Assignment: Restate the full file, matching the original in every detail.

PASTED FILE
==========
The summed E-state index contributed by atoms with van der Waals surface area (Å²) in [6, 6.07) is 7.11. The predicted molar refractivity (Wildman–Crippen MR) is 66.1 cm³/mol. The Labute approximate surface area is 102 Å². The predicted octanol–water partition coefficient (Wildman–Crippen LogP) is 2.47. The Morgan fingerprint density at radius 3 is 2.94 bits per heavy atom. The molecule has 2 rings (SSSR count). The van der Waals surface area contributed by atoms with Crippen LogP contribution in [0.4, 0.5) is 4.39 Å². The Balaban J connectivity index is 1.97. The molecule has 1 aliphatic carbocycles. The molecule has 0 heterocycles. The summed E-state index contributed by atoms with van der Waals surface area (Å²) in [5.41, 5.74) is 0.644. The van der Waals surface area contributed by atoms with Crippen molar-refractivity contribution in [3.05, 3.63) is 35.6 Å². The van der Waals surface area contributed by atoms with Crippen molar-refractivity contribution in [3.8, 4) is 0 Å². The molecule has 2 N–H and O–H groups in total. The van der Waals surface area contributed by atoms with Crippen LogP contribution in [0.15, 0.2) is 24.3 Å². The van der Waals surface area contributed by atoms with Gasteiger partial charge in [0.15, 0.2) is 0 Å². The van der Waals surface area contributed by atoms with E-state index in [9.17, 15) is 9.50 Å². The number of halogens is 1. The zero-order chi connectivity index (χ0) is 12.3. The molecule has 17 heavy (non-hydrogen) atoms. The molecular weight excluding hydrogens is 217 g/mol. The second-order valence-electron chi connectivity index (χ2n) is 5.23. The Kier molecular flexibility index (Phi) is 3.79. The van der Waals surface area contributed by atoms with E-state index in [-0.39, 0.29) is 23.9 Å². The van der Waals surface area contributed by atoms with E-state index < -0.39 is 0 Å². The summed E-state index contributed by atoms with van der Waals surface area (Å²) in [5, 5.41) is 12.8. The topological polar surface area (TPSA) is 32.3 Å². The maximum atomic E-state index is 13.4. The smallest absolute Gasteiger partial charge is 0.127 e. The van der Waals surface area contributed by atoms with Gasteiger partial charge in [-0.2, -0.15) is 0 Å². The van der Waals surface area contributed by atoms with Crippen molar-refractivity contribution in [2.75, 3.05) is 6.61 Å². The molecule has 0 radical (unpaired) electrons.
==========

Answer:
The summed E-state index contributed by atoms with van der Waals surface area (Å²) in [6, 6.07) is 7.11. The predicted molar refractivity (Wildman–Crippen MR) is 66.1 cm³/mol. The Labute approximate surface area is 102 Å². The predicted octanol–water partition coefficient (Wildman–Crippen LogP) is 2.47. The Morgan fingerprint density at radius 3 is 2.94 bits per heavy atom. The molecule has 2 rings (SSSR count). The van der Waals surface area contributed by atoms with Crippen LogP contribution in [0.4, 0.5) is 4.39 Å². The Balaban J connectivity index is 1.97. The molecule has 1 aliphatic carbocycles. The molecule has 0 heterocycles. The summed E-state index contributed by atoms with van der Waals surface area (Å²) in [5.41, 5.74) is 0.644. The van der Waals surface area contributed by atoms with Crippen molar-refractivity contribution in [3.05, 3.63) is 35.6 Å². The van der Waals surface area contributed by atoms with Crippen molar-refractivity contribution in [3.8, 4) is 0 Å². The molecule has 2 N–H and O–H groups in total. The van der Waals surface area contributed by atoms with Crippen LogP contribution in [0.15, 0.2) is 24.3 Å². The van der Waals surface area contributed by atoms with Gasteiger partial charge in [0.15, 0.2) is 0 Å². The van der Waals surface area contributed by atoms with E-state index in [9.17, 15) is 9.50 Å². The number of halogens is 1. The zero-order chi connectivity index (χ0) is 12.3. The molecule has 17 heavy (non-hydrogen) atoms. The molecular weight excluding hydrogens is 217 g/mol. The second-order valence-electron chi connectivity index (χ2n) is 5.23. The Kier molecular flexibility index (Phi) is 3.79. The van der Waals surface area contributed by atoms with E-state index in [-0.39, 0.29) is 23.9 Å². The van der Waals surface area contributed by atoms with E-state index < -0.39 is 0 Å². The summed E-state index contributed by atoms with van der Waals surface area (Å²) in [5, 5.41) is 12.8. The topological polar surface area (TPSA) is 32.3 Å². The maximum atomic E-state index is 13.4. The smallest absolute Gasteiger partial charge is 0.127 e. The van der Waals surface area contributed by atoms with Gasteiger partial charge in [-0.2, -0.15) is 0 Å². The van der Waals surface area contributed by atoms with Crippen molar-refractivity contribution in [2.75, 3.05) is 6.61 Å². The molecule has 0 radical (unpaired) electrons.